What happened
Democratic support for attorney general-designate Michael Mukasey continued to dwindle this week over his refusal to take a stand on the legality of waterboarding, a controversial interrogation technique reportedly used by the CIA on high-level terrorism suspects. A Senate Judiciary Committee confirmation vote scheduled for next week is expected to be closer than originally anticipated, but the Bush administration still expects Mukasey to be confirmed. “No one is ready to declare it DOA,” said White House spokeswoman Dana Perino.

What the commentators said
Mukasey called waterboarding “repugnant” in a letter to Democrats this week, said The New York Times in an editorial (free registration), but that was just a “crass dodge.” Waterboarding—dunking terror suspects in water to make them think they’re drowning—is torture, plain and simple. “Would Mr. Mukasey approve of a foreign jailer using waterboarding on an American soldier?”

Senators don’t have any qualms about “coercive interrogation,” said National Review Online in an editorial, as long as they’re the ones doing the interrogating. First they said they wanted an “independent” attorney general, and now they’re insisting that Mukasey “roll over” and tell them what they want to hear about waterboarding. The U.S. uses this method on its own military and intelligence operatives to teach them “interrogation-resistance.” It’s “highly unpleasant,” but it’s “doubtful” that it would cross the “legal threshold of torture.”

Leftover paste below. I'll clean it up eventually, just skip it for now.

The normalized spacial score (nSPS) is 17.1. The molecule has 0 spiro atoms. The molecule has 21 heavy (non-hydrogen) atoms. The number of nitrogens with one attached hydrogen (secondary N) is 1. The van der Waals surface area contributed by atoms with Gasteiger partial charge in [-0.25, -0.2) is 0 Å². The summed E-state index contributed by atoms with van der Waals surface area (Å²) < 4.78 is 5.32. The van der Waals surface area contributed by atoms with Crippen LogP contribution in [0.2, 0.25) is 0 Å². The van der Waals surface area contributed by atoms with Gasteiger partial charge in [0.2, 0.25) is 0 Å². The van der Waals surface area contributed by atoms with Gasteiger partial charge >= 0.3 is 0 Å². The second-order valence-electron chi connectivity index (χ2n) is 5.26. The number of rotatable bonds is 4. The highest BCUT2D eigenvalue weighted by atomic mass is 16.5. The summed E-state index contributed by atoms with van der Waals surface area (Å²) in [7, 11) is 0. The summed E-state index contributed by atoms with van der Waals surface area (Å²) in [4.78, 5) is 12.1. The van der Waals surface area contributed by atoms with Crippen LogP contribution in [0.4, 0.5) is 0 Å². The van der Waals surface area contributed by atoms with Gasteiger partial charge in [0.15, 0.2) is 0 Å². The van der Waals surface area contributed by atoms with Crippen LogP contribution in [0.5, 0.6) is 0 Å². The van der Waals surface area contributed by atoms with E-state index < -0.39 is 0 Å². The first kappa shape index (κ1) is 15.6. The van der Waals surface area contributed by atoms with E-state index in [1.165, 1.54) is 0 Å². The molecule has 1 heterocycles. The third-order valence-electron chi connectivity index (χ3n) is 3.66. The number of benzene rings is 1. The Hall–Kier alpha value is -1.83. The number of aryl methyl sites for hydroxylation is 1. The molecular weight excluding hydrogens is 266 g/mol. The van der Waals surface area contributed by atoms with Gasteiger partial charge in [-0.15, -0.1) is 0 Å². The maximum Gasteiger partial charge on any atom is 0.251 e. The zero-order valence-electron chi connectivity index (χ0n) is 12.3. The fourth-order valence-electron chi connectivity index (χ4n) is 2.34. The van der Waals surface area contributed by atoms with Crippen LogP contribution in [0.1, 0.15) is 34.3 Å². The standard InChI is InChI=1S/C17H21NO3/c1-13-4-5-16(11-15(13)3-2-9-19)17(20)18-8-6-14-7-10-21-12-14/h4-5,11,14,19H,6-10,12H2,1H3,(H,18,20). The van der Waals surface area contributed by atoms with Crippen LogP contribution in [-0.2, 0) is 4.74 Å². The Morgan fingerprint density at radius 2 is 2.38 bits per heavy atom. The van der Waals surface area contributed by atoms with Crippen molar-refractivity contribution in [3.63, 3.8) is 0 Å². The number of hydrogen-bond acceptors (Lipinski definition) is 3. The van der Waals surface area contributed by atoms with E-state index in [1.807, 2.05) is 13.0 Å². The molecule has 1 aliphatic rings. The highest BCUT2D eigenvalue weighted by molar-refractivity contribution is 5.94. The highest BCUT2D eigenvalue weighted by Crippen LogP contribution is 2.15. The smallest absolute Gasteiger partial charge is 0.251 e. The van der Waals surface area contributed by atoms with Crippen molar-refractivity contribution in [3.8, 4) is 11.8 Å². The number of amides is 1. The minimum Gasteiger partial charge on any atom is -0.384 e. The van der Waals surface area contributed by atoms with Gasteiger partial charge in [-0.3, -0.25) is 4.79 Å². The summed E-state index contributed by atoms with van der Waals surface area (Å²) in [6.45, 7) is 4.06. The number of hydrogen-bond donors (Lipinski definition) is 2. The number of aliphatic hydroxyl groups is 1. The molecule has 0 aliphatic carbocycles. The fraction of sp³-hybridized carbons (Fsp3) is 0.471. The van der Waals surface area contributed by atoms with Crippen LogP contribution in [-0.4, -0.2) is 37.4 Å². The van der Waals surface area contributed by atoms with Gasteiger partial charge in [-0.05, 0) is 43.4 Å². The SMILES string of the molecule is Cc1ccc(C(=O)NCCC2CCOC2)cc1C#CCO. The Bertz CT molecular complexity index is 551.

“Congress can do more than sputter about this,” said the Charlotte, N.C., Observer in an editorial. “It can enact a law saying all U.S. interrogations must observe the limits imposed by the Army Field Manual. That would make the law clear and put some credibility in the Bush administration's assertion that the United States does not torture.”